Feedback Management – Tough Job but Guaranteed Results

Feedback is a vital tool of Performance Management…yes, All HR professionals  must know that but what we generally forget is that Feedback is not always negative or it is not related to just criticism. One must understand that Feedback is imperative for employees to know even when they are working efficiently and providing great results. For every level of employee recognition of work and getting a feedback about their performance will only enhance their efficiency.

The system of human performance improvement at the conscious level is very much like a feedback control system. The principle of performance improvement through feedback control works in all situations where there is a conscious effort to improve performance — students, teachers, athletes, sportspersons, musicians, singers, artists, writers, lawyers, managers, leaders, doctors, pastors, parents ….

While the content of the feedback can be negative, its delivery can always be constructive. If it’s not, the feedback will not be accepted or be received as an insult, which can ignite other issues and problems. How feedback is communicated is based on an individual’s communication skills.

Constructive feedback is the most useful and beneficial to the receiver because it provides encouragement, support, corrective measures and direction.

A lack of ongoing feedback can create a “them and us” culture between shop floor and management which may suddenly flare up into strike action or resignations when the employees feel they are not appreciated

The importance of feedback in the workplace cannot be over-estimated – it is a key source of employee motivation. Informal feedback can be given on the spot. However, it is also useful to give semi-formal feedback on a weekly or monthly basis. Creating a specific occasion to talk about progress and performance – and giving the learner a chance to prepare – can have many benefits.

Often managers will wait to provide feedback hoping that the employee will miraculously find the path to success. This is a huge mistake and it often results in hard feelings which are difficult to repair. Providing regular feedback, both positive and negative, is essential for the employee.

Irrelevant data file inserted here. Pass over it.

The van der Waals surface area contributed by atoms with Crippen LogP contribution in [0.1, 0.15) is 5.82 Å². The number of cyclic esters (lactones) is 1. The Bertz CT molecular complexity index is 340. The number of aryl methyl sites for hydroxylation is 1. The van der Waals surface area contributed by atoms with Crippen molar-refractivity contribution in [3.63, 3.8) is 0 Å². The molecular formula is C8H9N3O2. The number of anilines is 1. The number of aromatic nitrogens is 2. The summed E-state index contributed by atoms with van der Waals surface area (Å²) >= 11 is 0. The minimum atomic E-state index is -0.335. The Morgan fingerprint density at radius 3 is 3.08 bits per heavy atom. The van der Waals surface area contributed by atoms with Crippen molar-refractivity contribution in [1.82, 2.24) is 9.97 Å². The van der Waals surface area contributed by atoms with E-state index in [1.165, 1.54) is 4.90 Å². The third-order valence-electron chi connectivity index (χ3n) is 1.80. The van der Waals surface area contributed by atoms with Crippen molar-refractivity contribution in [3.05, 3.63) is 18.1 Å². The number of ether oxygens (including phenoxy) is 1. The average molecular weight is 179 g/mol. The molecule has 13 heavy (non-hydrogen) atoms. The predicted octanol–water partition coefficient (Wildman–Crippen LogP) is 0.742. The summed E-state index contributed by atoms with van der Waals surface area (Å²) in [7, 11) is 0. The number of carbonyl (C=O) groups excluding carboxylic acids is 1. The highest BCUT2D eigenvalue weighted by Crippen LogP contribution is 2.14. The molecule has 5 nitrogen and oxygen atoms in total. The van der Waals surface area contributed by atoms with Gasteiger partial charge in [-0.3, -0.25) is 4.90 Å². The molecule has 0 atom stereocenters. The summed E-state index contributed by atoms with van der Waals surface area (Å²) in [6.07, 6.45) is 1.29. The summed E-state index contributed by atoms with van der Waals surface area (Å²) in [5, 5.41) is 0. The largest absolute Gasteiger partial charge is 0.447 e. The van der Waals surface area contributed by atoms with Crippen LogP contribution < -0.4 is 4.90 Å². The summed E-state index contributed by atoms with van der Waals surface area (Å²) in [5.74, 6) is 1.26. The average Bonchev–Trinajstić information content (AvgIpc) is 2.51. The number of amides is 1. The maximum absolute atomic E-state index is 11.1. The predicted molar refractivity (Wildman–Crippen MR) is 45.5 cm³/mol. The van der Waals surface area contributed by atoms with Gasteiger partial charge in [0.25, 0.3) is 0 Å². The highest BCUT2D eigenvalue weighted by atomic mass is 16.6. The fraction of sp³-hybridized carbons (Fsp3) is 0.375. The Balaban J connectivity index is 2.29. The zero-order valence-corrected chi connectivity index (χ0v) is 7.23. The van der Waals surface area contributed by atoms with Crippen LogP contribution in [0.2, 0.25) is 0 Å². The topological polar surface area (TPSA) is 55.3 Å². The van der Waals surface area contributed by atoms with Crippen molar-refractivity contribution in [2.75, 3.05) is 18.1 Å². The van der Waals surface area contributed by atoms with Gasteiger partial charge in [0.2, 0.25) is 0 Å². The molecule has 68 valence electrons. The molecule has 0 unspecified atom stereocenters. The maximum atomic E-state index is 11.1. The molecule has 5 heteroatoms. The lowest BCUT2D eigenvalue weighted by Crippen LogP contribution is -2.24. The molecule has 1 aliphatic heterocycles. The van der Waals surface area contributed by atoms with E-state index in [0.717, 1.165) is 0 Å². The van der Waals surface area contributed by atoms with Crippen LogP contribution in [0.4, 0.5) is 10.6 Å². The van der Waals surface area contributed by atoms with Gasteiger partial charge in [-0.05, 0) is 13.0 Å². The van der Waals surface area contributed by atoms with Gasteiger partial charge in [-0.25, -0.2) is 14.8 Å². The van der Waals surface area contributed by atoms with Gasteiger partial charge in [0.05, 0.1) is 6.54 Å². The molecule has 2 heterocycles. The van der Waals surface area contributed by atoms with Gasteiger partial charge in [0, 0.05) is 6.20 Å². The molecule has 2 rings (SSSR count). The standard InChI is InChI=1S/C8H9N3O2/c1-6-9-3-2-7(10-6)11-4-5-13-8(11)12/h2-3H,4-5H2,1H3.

Employees who are regularly coached through feedback tend to develop a better self concept. They may take on new roles more easily and they typically have a higher level of job satisfaction than those employees who are left to guess whether they are on the right track.

Employees need to know why something is good or bad. To give an example of throwing a dart, they need more feedback than “you have missed the target”. For example, they need to know that the dart is to the left of target, and if possible, what it is about the way they throw it that makes this happen.

Remember that there may be external factors at work. Poor performance may be in part due to faulty equipment or badly designed procedures. It is important to look at the wider system within which the learner is operating. Negative feedback can be given but it should be given tactfully. The manager should be specific in telling the employee what went wrong, how can it be handled now, and what impact it had on other employees in organization and on society at large. The employees’ suggestions and views should also be taken into consideration.

Feedback should always be as balanced as possible. If you are going to tell an employee that they are not working fast enough, try and temper that news with some praise for something that they are doing well. Criticizing the employees will hurt them, they might turn rigid and they might not accept the changes required. Feedback should be given immediately after the incident/ event. It should be given timely and at right place. Use of harsh tone should be avoided.

Providing regular feedback during individual appraisal sessions also gives employees the opportunity to discuss how they feel about their own skills. These occasions can often result in an identification of a training need or a shift of focus if an employee is keen to try other areas of the business or company. Feedback sessions can also be useful to clear the air and to prevent co-worker relationships from becoming hostile, if difficulties and personality clashes are identified, and the management acts to address these issues in a sensitive way.

Most of the time, poor results do not indicate a lack of efforts or commitment, but the absence of proper measurement and feedback system. Corrections in this area have a great impact on improving performance. The impact is greater than what can be obtained by all the other efforts at motivating employees or learners. Great performance itself would then become the biggest motivating force.

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